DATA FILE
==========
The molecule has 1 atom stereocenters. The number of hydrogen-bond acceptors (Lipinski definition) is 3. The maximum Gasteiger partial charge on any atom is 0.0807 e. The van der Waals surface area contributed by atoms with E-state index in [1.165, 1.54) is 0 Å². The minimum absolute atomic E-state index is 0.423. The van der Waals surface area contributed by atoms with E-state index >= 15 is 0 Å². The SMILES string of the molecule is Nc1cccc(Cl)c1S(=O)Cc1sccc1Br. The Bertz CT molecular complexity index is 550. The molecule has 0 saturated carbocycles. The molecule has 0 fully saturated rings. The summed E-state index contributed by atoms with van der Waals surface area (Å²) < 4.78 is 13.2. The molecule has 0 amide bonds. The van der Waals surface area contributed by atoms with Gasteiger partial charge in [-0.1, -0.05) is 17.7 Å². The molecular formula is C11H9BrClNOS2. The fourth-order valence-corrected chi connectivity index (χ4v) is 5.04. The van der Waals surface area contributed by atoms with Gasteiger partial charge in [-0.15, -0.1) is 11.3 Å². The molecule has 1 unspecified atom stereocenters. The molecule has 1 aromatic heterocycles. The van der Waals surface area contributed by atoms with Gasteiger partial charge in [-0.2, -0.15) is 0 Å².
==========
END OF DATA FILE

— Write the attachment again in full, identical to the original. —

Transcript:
The molecule has 1 atom stereocenters. The number of hydrogen-bond acceptors (Lipinski definition) is 3. The maximum Gasteiger partial charge on any atom is 0.0807 e. The van der Waals surface area contributed by atoms with E-state index in [1.165, 1.54) is 0 Å². The minimum absolute atomic E-state index is 0.423. The van der Waals surface area contributed by atoms with E-state index >= 15 is 0 Å². The SMILES string of the molecule is Nc1cccc(Cl)c1S(=O)Cc1sccc1Br. The Bertz CT molecular complexity index is 550. The molecule has 0 saturated carbocycles. The molecule has 0 fully saturated rings. The summed E-state index contributed by atoms with van der Waals surface area (Å²) < 4.78 is 13.2. The molecule has 0 amide bonds. The van der Waals surface area contributed by atoms with Gasteiger partial charge in [-0.1, -0.05) is 17.7 Å². The molecular formula is C11H9BrClNOS2. The fourth-order valence-corrected chi connectivity index (χ4v) is 5.04. The van der Waals surface area contributed by atoms with Gasteiger partial charge in [-0.15, -0.1) is 11.3 Å². The molecule has 1 unspecified atom stereocenters. The molecule has 1 aromatic heterocycles. The van der Waals surface area contributed by atoms with Gasteiger partial charge in [-0.2, -0.15) is 0 Å².